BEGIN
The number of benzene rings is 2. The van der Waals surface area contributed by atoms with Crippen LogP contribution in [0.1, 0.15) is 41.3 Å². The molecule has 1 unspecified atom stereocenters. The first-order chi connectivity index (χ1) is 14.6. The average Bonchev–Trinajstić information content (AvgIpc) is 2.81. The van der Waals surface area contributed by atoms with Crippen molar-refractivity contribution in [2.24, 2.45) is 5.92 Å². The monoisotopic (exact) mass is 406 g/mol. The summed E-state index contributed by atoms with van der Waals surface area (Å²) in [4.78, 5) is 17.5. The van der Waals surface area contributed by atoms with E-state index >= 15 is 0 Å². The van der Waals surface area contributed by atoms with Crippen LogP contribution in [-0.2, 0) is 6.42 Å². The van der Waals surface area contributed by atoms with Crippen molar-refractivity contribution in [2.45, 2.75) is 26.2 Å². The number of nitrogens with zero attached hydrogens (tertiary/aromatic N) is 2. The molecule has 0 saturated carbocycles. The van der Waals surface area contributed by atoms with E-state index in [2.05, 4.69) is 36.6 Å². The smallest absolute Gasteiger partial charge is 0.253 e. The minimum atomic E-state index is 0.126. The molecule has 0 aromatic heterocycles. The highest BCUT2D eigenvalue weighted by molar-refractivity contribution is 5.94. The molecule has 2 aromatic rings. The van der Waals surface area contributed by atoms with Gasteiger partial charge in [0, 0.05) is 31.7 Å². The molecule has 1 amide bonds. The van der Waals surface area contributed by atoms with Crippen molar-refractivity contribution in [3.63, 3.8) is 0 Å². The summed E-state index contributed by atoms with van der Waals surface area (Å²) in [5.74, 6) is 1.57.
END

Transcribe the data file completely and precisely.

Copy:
The number of benzene rings is 2. The van der Waals surface area contributed by atoms with Crippen LogP contribution in [0.1, 0.15) is 41.3 Å². The molecule has 1 unspecified atom stereocenters. The first-order chi connectivity index (χ1) is 14.6. The average Bonchev–Trinajstić information content (AvgIpc) is 2.81. The van der Waals surface area contributed by atoms with Crippen molar-refractivity contribution in [2.24, 2.45) is 5.92 Å². The monoisotopic (exact) mass is 406 g/mol. The summed E-state index contributed by atoms with van der Waals surface area (Å²) in [4.78, 5) is 17.5. The van der Waals surface area contributed by atoms with E-state index >= 15 is 0 Å². The van der Waals surface area contributed by atoms with Crippen LogP contribution in [-0.2, 0) is 6.42 Å². The van der Waals surface area contributed by atoms with Crippen molar-refractivity contribution in [2.45, 2.75) is 26.2 Å². The number of nitrogens with zero attached hydrogens (tertiary/aromatic N) is 2. The molecule has 0 saturated carbocycles. The van der Waals surface area contributed by atoms with E-state index in [2.05, 4.69) is 36.6 Å². The smallest absolute Gasteiger partial charge is 0.253 e. The minimum atomic E-state index is 0.126. The molecule has 0 aromatic heterocycles. The highest BCUT2D eigenvalue weighted by molar-refractivity contribution is 5.94. The molecule has 2 aromatic rings. The van der Waals surface area contributed by atoms with Gasteiger partial charge in [0, 0.05) is 31.7 Å². The molecule has 1 amide bonds. The van der Waals surface area contributed by atoms with Crippen molar-refractivity contribution in [3.63, 3.8) is 0 Å². The summed E-state index contributed by atoms with van der Waals surface area (Å²) in [5.74, 6) is 1.57.